Uncage Your Fears & Dive Free With The New Alexander Shorokhoff Deep Ding
Editor’s note: After recently reviewing the new Alexander Shorokhoff Karo 3, today we are looking at the new Alexander Shorokhoff Deep Ding. Here’s our preview and a quick Gut Reaction Review (Grr…). For our standard detailed hands-on reviews, please head to our dedicated reviews section here.
Last night I was watching a Jason Statham starrer named ‘The Meg’. It’s about this prehistoric giant shark that’s wreaking havoc. And in the midst of whatever’s happening, the protagonists use a shark cage to protect themselves from the dangers lurking under the waters.
As most watch enthusiasts do, I was trying to focus on the wrist shots, trying to figure out the watch worn by the female protagonist, played by Li Bingbing. And even though it was a Carl F. Bucherer diver, just seeing a watch inside the shark cage reminded me of the new Alexander Shorokhoff Deep Ding.
To me, this latest AS offering — their first watch with 100m water-resistance — for all intents and purposes appears to be a watch that would call those shark infested waters with debris flying home. In a market full of dive watches mostly clones of each other, it’s design is not only welcome but also appears to be what the brand calls, unbreakable.
Before watching this movie, when I had first received the press release of the new AS Deep Ding diver, my first reaction was to recall the trench watches from World War 1.
These trench watches used a metal grill or mesh that covered the crystal, allowing for time to be read, but also ensuring that shrapnel doesn’t destroy the dial.
At the turn of the 20th century, Registered Designs and patents such as 656724 / 105694 were made by companies like Hirst Bros. These were essentially Shrapnel Guards for watches to be subjected to war conditions. But with the advent of sapphire crystal and other materials, the need for this subsided.
The new AS Deep Ding design is essentially taking the concept of these trench watches from over-the-land to under-the-water, and ensuring that they come back unbroken.
There is a Garth Brooks quote that reads: “The human spirit: Unbreakable. Relentless. Free”.
The new Alexander Shorokhoff Deep Ding epitomises this ideology: it is designed to be ‘unbreakable’, relentless in its approach to always be avant-garde, and free from the conventional thoughts of what makes a dive watch.
Beauty and the Beast
The genesis of the watch design stemmed from an interest by Alexander Shorokhoff’s friend Mr Michael Gebre Ab, who was in need of a reliable and sturdy timepiece that could handle the effects of a sea voyage.
The watch is not supposed to be a ‘fashion diver’, but rather a practical watch that can accompany Mr Shorokhoff’s friend on his yacht named “Lucy”.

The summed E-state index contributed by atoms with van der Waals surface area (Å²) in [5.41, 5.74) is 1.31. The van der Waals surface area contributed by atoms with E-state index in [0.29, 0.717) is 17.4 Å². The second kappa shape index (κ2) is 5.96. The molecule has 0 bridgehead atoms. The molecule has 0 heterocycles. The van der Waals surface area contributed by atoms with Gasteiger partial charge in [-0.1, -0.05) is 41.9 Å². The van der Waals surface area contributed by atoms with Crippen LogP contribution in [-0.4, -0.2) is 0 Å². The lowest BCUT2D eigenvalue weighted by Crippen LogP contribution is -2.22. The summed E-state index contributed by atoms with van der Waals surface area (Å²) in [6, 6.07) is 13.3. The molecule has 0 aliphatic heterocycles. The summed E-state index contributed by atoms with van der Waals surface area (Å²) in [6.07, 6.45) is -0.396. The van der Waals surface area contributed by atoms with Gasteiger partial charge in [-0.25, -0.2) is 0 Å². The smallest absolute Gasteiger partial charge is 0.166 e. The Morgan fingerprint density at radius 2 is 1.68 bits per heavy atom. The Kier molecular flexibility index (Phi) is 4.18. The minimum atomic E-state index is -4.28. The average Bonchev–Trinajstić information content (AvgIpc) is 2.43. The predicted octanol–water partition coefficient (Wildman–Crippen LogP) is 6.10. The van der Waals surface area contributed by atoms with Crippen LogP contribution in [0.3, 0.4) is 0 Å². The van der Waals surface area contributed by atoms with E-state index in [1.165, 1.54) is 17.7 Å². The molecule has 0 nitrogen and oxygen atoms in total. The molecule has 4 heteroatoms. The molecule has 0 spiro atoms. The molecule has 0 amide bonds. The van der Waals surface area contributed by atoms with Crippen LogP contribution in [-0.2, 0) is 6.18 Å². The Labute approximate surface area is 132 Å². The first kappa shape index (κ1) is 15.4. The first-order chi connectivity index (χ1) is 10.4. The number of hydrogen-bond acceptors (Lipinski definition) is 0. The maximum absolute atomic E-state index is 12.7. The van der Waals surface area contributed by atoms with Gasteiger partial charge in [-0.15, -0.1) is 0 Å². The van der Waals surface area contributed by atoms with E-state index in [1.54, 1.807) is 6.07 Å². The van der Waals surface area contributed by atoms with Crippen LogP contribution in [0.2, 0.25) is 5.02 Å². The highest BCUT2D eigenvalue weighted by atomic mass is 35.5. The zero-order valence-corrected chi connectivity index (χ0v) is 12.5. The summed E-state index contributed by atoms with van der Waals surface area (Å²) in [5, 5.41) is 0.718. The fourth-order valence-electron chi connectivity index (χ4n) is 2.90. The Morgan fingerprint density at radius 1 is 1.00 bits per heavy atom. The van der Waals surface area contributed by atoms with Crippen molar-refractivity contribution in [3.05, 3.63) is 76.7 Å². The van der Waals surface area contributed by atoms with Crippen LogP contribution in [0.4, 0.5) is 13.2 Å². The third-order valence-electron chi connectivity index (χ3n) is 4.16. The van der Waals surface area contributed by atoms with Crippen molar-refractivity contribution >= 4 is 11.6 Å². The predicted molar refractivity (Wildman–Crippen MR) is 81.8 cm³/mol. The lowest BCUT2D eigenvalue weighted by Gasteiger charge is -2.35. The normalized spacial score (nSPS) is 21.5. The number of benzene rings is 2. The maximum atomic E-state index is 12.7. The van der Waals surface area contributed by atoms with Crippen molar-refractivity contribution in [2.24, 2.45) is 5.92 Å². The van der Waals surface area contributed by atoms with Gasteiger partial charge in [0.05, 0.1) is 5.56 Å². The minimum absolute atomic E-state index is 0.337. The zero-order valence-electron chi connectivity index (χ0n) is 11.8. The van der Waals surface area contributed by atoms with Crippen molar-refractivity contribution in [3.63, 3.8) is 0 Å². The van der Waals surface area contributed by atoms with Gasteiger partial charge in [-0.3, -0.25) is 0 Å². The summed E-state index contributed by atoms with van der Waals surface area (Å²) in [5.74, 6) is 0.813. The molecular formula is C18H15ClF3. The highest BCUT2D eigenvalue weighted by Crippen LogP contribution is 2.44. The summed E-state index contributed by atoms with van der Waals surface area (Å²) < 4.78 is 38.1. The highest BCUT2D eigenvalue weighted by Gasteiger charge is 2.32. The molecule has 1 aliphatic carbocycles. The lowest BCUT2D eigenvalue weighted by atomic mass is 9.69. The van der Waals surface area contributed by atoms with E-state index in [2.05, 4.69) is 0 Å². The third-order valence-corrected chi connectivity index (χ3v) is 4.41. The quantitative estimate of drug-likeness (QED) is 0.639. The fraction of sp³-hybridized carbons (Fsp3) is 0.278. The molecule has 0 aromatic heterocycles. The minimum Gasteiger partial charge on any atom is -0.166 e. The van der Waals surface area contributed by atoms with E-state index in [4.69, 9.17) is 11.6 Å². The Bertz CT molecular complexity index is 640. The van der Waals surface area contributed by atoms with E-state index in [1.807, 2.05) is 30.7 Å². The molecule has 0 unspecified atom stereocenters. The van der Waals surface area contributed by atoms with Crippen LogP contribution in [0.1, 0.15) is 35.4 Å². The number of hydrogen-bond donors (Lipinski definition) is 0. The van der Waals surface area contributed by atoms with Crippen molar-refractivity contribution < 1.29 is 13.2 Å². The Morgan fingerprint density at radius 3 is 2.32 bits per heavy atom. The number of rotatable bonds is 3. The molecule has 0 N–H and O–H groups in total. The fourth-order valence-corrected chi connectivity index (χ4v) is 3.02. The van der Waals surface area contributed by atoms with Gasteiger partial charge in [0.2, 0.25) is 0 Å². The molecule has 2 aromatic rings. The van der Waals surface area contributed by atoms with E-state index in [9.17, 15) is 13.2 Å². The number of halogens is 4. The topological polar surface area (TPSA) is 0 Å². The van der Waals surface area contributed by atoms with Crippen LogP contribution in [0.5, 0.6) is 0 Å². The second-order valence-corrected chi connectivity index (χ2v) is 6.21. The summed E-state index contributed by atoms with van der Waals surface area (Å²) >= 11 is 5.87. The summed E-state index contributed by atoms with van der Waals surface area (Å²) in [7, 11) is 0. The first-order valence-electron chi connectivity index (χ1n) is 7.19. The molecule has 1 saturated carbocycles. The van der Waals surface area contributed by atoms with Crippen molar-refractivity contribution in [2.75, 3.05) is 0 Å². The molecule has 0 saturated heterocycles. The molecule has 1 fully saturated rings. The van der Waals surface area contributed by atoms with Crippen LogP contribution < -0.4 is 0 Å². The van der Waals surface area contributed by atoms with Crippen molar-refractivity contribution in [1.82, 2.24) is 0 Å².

And so was born this unbreakable case design with a lattice or the grille and screwed closed back along with an internal rotating deer’s bezel and two crowns with double seals and 100m water-resistance.
Just like a shark cage that could be made from polycarbonate with protective steel grills, here is a dive watch mimicking that concept.
Come to think of it, the new Alexander Shorokhoff Deep Ding is like the classic beauty and the beast, but integrated to form one new object (or Ding in German): the watch case is a beast that’s designed to overpower whatever the waters throw at it, and the mesmerising mother-of-pearl dials are the beauty that it protects.
Like a spider’s web, this grille is designed to make the watch take a beating and yet emerge victorious. It is constructed from six — 3 vertical, 3 horizontal — separate and 90° bent stainless steel rods and 12 fixing screws. Think of trellises on top of each other, creating a sturdy structural cage.
As an architect I know a thing or two about the importance of solid structural foundations. And am glad to note that AS hasn’t incorporated these six rods only for the sake of creating unique aesthetics; I mean truth be told, how many divers these days actually feature a design like this?
AS makes sure these rods hold the watch case, crystal, bezel and back all securely, kind of creating a no-nonsense spider web-isque bond. The stainless steel rods are screwed in place as they pass through the upper bezel and the middle case, and are then fastened from below with screws.
Talking about the timepiece itself, the new Alexander Shorokhoff Deep Ding is a rather large 45mm diameter — coincidently same as the iconic Doxa Sub300t from 1967 — and 13.75 mm (14.3 mm with steel mesh) thick watch that comes in two variations: